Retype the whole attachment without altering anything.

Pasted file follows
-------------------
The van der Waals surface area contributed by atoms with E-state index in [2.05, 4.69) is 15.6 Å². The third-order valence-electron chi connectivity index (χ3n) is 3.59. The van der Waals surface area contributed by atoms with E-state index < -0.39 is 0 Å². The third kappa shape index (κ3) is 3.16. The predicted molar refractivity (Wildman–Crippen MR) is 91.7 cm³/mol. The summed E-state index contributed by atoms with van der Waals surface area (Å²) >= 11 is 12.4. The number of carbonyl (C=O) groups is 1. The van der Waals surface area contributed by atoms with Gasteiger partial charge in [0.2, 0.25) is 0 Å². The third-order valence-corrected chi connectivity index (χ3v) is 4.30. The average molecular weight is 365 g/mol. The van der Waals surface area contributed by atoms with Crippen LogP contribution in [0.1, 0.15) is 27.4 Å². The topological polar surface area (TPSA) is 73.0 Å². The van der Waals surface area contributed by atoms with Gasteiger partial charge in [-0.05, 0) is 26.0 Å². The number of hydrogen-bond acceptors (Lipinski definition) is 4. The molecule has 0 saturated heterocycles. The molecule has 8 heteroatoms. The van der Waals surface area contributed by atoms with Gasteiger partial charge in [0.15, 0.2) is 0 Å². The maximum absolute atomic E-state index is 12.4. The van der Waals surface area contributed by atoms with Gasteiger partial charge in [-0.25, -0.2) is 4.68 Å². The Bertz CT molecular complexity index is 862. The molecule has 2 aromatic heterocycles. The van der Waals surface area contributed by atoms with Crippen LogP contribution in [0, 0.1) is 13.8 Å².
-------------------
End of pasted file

The van der Waals surface area contributed by atoms with E-state index in [2.05, 4.69) is 15.6 Å². The third-order valence-electron chi connectivity index (χ3n) is 3.59. The van der Waals surface area contributed by atoms with E-state index < -0.39 is 0 Å². The third kappa shape index (κ3) is 3.16. The predicted molar refractivity (Wildman–Crippen MR) is 91.7 cm³/mol. The summed E-state index contributed by atoms with van der Waals surface area (Å²) >= 11 is 12.4. The number of carbonyl (C=O) groups is 1. The van der Waals surface area contributed by atoms with Gasteiger partial charge in [0.2, 0.25) is 0 Å². The third-order valence-corrected chi connectivity index (χ3v) is 4.30. The average molecular weight is 365 g/mol. The van der Waals surface area contributed by atoms with Crippen LogP contribution in [0.1, 0.15) is 27.4 Å². The topological polar surface area (TPSA) is 73.0 Å². The van der Waals surface area contributed by atoms with Gasteiger partial charge in [-0.05, 0) is 26.0 Å². The number of hydrogen-bond acceptors (Lipinski definition) is 4. The molecule has 0 saturated heterocycles. The molecule has 8 heteroatoms. The van der Waals surface area contributed by atoms with Gasteiger partial charge in [0.15, 0.2) is 0 Å². The maximum absolute atomic E-state index is 12.4. The van der Waals surface area contributed by atoms with Gasteiger partial charge in [-0.25, -0.2) is 4.68 Å². The Bertz CT molecular complexity index is 862. The molecule has 2 aromatic heterocycles. The van der Waals surface area contributed by atoms with Crippen LogP contribution in [0, 0.1) is 13.8 Å².